Bloomberg recently reported McDonald’s plan to stop sharing its monthly figures publicly. It’s not hard to figure out why, since the multinational fast food chain has been having more than a rough year.
Global sales of McDonald’s have shrunk consistently for the past 11 months and the sales are lowest in America with a 2.3% drop. Where other companies would solely rely on new marketing or business models, McDonald’s has a better idea: Stop reporting sales statistics.
People who have long wished for the demise of the fast food giant won't be able to watch the monthly decline anymore. At an analyst conference in New York, McDonald’s chief executive stated the discontinuation of reporting was due to “focus our activities and conversations around the strategic, longer-term actions we are taking as part of our plan, we have decided to discontinue our monthly sales disclosure, effective July 1.”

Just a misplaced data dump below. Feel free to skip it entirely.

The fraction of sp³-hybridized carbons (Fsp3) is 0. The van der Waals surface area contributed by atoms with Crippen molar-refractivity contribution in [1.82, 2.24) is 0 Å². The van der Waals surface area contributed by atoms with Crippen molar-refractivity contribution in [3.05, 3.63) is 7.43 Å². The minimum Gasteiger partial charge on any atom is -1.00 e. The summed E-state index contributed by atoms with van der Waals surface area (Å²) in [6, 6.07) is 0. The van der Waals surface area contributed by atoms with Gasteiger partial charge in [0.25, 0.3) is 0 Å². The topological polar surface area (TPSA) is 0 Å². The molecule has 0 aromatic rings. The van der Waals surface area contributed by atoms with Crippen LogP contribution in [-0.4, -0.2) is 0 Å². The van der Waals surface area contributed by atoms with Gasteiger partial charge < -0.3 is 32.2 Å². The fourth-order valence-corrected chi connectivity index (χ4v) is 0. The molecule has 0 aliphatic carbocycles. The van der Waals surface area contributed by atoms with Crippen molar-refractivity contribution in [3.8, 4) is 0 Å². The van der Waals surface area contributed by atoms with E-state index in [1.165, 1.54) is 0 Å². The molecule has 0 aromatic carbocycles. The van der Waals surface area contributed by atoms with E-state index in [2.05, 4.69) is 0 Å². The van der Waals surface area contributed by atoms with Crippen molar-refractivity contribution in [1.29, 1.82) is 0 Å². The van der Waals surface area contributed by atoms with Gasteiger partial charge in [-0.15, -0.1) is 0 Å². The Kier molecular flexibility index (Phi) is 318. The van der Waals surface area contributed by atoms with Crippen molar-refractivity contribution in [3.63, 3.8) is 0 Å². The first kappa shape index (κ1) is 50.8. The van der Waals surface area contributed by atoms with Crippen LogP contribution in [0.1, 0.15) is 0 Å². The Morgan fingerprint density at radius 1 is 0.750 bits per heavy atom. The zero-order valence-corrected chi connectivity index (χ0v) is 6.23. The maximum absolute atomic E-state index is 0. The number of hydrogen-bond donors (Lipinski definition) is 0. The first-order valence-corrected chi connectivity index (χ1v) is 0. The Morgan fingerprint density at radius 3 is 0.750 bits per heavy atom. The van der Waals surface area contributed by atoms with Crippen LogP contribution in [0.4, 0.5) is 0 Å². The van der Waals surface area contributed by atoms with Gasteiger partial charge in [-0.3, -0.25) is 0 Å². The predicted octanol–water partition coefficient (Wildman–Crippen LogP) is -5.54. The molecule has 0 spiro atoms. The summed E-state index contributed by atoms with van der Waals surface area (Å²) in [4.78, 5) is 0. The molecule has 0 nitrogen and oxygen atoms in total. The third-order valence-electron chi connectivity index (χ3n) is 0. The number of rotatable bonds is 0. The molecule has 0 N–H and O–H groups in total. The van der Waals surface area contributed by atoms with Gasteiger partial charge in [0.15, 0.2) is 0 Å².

Don’t be too quick to pile on the hate though; a lot of major players in the fast-food chains such as Taco Bell, Starbucks and Chipotle do not report their financials monthly so McDonald’s isn’t doing something unusual.
Luckily for the fans of the burger chain, monthly figures aren’t the only thing McDonald’s is working on. The giant is also planning to revolutionize the way your taste buds see it. The chief executive, Steve Easterbrook, said in a conference "at a more fundamental level we are recommitting to hotter, tastier food across the menu." Along with a juicier patty, McDonald’s is also planning to provide increased hourly wages, all-day breakfast, and customized burgers.
Between the change in their menu and decades of experience the fast food chain has accumulated, it seems probable McDonald’s might be able to get back on the horse. It’s a win-win as we see it: If it sees better numbers, hello juicy burgers! If not, goodbye fattening meals.